Moon sends aide to US for talks on anti-missile system

Pablo Tucker
June 4, 2017

South Korean President Moon Jae-in on Tuesday ordered an investigation into the unauthorized delivery of four more mobile launchers of the USA missile shield to the country.

Moon took office on May 10 without a transition period because a snap presidential election was held two months after Park was ousted.

Dr. Olav Fykse Tveit said despite current roadblocks the WCC will continue to work toward President Moon's goals of a peaceful Korea.

South Korean military officials deliberately withheld information from the president about the arrival of new launchers for a controversial United States anti-missile system, his office said on Wednesday.

The president said that while his administration remains committed to establishing peaceful dialogue with North Korea, the North's recent missile tests have made communication all but impossible at present, reports a WCC press release.

Blue House aides quoted Moon as saying the move was "extremely shocking".

The US and previous conservative South Korean government had agreed to the deployment of the anti-missile defence system in early March in a bid to help Seoul intercept Pyongyang's ballistic missiles and defend itself against a potential missile attack from the isolated country - much against China's opposition.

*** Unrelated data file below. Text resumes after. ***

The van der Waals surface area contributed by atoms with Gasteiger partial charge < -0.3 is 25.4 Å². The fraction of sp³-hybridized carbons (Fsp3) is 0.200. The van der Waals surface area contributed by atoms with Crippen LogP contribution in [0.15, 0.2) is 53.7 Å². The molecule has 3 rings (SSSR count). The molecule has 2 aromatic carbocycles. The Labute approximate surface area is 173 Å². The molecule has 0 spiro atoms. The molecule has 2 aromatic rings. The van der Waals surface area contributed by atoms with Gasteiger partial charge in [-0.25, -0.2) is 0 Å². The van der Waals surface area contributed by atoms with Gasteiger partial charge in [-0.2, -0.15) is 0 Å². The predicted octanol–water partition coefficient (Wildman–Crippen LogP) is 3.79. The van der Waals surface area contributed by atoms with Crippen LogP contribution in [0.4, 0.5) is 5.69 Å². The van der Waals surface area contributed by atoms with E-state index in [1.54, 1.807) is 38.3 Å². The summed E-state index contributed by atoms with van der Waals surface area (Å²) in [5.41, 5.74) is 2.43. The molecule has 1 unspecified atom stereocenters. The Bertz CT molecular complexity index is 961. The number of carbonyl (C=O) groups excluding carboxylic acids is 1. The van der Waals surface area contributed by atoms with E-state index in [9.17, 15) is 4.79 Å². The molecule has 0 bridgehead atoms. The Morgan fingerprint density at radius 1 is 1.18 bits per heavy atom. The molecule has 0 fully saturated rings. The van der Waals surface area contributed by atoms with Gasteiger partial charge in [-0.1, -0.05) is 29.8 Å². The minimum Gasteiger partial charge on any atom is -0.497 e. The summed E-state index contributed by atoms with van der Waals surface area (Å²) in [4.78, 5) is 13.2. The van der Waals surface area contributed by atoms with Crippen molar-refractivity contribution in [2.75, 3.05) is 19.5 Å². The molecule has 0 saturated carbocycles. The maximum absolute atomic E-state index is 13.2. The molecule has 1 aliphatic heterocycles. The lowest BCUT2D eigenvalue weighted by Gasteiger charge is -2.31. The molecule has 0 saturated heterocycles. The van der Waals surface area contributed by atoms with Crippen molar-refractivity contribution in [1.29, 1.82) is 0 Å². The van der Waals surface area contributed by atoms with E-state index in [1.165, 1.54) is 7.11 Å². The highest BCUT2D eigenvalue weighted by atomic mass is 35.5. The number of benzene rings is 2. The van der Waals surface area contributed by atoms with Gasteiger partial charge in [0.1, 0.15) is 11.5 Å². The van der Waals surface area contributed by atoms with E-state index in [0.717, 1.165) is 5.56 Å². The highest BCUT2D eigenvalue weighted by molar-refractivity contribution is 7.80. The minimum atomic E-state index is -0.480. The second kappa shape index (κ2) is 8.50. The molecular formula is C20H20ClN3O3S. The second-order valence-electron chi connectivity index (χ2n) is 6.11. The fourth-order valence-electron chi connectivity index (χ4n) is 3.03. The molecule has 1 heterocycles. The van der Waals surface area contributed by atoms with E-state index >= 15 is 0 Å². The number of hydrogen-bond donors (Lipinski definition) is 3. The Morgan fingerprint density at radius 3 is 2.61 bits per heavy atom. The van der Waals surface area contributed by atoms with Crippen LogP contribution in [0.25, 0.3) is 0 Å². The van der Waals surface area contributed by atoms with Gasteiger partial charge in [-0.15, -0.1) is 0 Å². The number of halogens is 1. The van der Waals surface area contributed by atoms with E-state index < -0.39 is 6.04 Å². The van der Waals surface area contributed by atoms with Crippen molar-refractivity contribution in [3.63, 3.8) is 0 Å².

Han and Kim Kwan-jin, former head of the National Security Office, were questioned last Wednesday on whether they intentionally withheld the information from Moon to speed through the deployment process.

The phrases "six THAAD launchers" and "four additional launchers" as well as the name of the military base camp were removed in the final version delivered to national security office chief Chung Ui-yong.

Seoul and Washington agreed past year, when President Park Geun-hye was president, that the deployment would be completed by the end of 2017.

They confirmed that they will increase their calls on the worldwide community to firmly implement relevant UN Security Council resolutions against North Korea.

Han and Japanese Defense Minister Tomomi Inada discussed military cooperation in a separate bilateral meeting as well.

Moon had told Japanese Prime Minister Shinzo Abe in their first phone call on May 11 that it was "the reality" that "most" South Koreans do not accept the agreement.

In his keynote speech at the Shangri-La Dialogue, Mattis called North Korea "the most urgent and risky threat" to peace and security in the Asia-Pacific, adding that the era of strategic patience was over.

This was President Moon's first in-person meeting as president with the former United Nations chief and comes just weeks before the first bilateral summit between Mr. Moon and his US counterpart Donald Trump slated for the end of the month.

Other reports by iNewsToday